I’m a big art history nerd, so I love art that references other artworks in funny and interesting ways. Check out these 6 works of art that are about other works of art. These works add something new to the conversation and make us think about the original works of art differently. These works would be a really fun addition to a high school or college art or art history class.
For more information about how to talk about art with kids, check out this post on how to look at art with kids for tips on discussion artworks. You can also use my art worksheets with these artworks.
Yasumasa Morimura, Las Meninas Reborn in the Night: Las Meninas renacen de noche IV: Peering at the secret scene behind the artist, 2013
It was close to impossible to pick just one artwork by Yasumasa Morimura! He has done dozens or more of artworks where he adds himself into artworks by Rembradt, Frida Kahlo, Leonardo da Vinci, Vincent van Gogh, Vermeer, Salvador Dalí, Andy Warhol, and many more! Visit this website to see them all.
I chose this one because it shows another view of the artwork and makes us think about it in different ways. We see what the artist is painting (with the artist’s face on the girl on the painting), and we also see the painting in situ at the Prado Museum in Madrid.
He did other versions of this painting as well. He recreated it with himself as all of the characters and did one with the King and the Queen looking at the painting.
I have seen Yasumasa Morimura be referred to as the Cindy Sherman of Japan. One of Cindy Sherman’s works is down below.
Rene Magritte, Perspective: Madame Récamier by David, 1951
This painting by René Magritte always makes me chuckle. Magritte has a masterful way of making ordinary things amusing. I’m not going to say much about this one, because I’d like you and your students to ponder it on your own.
Cindy Sherman, Untitled (#224), 1990
Contemporary artist, Cindy Sherman, created a series of history portraits where she put herself into famous portraits. Young Sick Bacchus by Caravaggio is said to be a self-portrait of the artist as the Roman god of wine, the harvest, theatre, and “ritual madness.”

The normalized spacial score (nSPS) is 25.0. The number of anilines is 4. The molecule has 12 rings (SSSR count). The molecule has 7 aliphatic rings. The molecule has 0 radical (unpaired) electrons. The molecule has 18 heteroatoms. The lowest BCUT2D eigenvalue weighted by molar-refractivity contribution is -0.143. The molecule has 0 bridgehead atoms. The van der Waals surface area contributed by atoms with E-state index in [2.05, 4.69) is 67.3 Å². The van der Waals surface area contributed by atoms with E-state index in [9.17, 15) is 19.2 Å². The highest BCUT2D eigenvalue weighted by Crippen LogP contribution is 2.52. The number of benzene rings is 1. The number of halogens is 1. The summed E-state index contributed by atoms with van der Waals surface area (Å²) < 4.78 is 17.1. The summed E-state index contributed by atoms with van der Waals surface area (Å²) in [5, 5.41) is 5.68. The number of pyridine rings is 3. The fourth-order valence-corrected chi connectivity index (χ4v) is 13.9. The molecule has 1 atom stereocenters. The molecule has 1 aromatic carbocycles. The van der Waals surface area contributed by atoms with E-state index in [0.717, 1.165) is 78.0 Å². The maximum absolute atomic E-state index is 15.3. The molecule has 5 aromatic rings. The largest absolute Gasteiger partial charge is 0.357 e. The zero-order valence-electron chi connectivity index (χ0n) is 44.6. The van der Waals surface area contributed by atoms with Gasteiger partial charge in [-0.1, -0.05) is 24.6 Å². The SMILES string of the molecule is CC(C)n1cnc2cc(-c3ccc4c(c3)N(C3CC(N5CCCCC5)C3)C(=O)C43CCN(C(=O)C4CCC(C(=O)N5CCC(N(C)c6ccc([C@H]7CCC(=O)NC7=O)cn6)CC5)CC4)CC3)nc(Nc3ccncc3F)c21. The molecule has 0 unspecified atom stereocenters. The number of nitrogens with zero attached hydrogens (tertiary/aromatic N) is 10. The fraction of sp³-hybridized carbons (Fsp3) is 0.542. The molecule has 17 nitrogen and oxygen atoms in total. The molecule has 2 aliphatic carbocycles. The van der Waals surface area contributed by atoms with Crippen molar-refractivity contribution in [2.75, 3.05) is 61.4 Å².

You can read an interview with Cindy Sherman about history portrait series on the art:21 website.
Robert Rauschenberg, Erased de Kooning Drawing, 1953
This artwork is the focus of another one of the Puzzles about Art aesthetics lessons I have written about on the website in the past.
Here’s the text from the activity sheet I used in my college classes about this art. The below text is from Battin, M.P., Fisher, J., Moore, R., and Silvers, A. (1989). Puzzles about art: An aesthetics casebook. New York: St. Martin’s Press.
In 1953, Robert Rauschenberg, a young though not inconsequential artist, asked Willem de Kooning (famous artist) to participate in an art project. De Kooning, who was not only older and much more established than Rauschenberg, but whose works sold for considerable sums of money, agreed to participate and gave Rauschenberg what he considered to be an important drawing which was executed in heavy crayon, grease pencil, ink, and graphite. Rauschenberg spent a month on the work, erasing it completely. Then he placed the de Kooning drawing in a gold leaf frame and hand-lettered the date and title on the drawing: Erased de Kooning Drawing, 1953. Rauschenberg had not only erased de Kooning’s work, but he had also exhibited the “erasure” as his work of art.Has Rauschenberg created a work of art, destroyed one, or perhaps both? Why?“
The de Kooning work from the picture is NOT the one he erased. I included it as an example of a de Kooning drawing so you could have an idea of what it looked it before Rauschenberg erased it.
Guerilla Girls, Do Women Have to Be Naked to Get Into the Met Museum?, 1989–2005
This iconic Guerilla Girls work is not necessarily about Ingres’ painting, but I have included it to show where they got the image from the poster. The Guerilla Girls are an anonymous group of women dedicated to fighting sexism in the art world. They point out injustices and inequalities at museums and galleries with public art pieces, billboard, t-shirts, bumper stickers, handbills, etc. Their protest art is data-driven and often uses humor to make their point.
Marcel Duchamp, L.H.O.O.Q., 1919
Marcel Duchamp and the dada art movement questioned the idea of art. What is art? Can you take the most famous painting, make a print of it, add a mustache and a caption, and it still be a work of art? Is art about the idea or the image?
The letters are word play. If you say those letters in french quickly, it sounds like you are saying the equivalent of “there is fire down below.”
Thanks for visiting! Which of these do you find the most interesting? What artworks did I miss? Share your thoughts in the comments!
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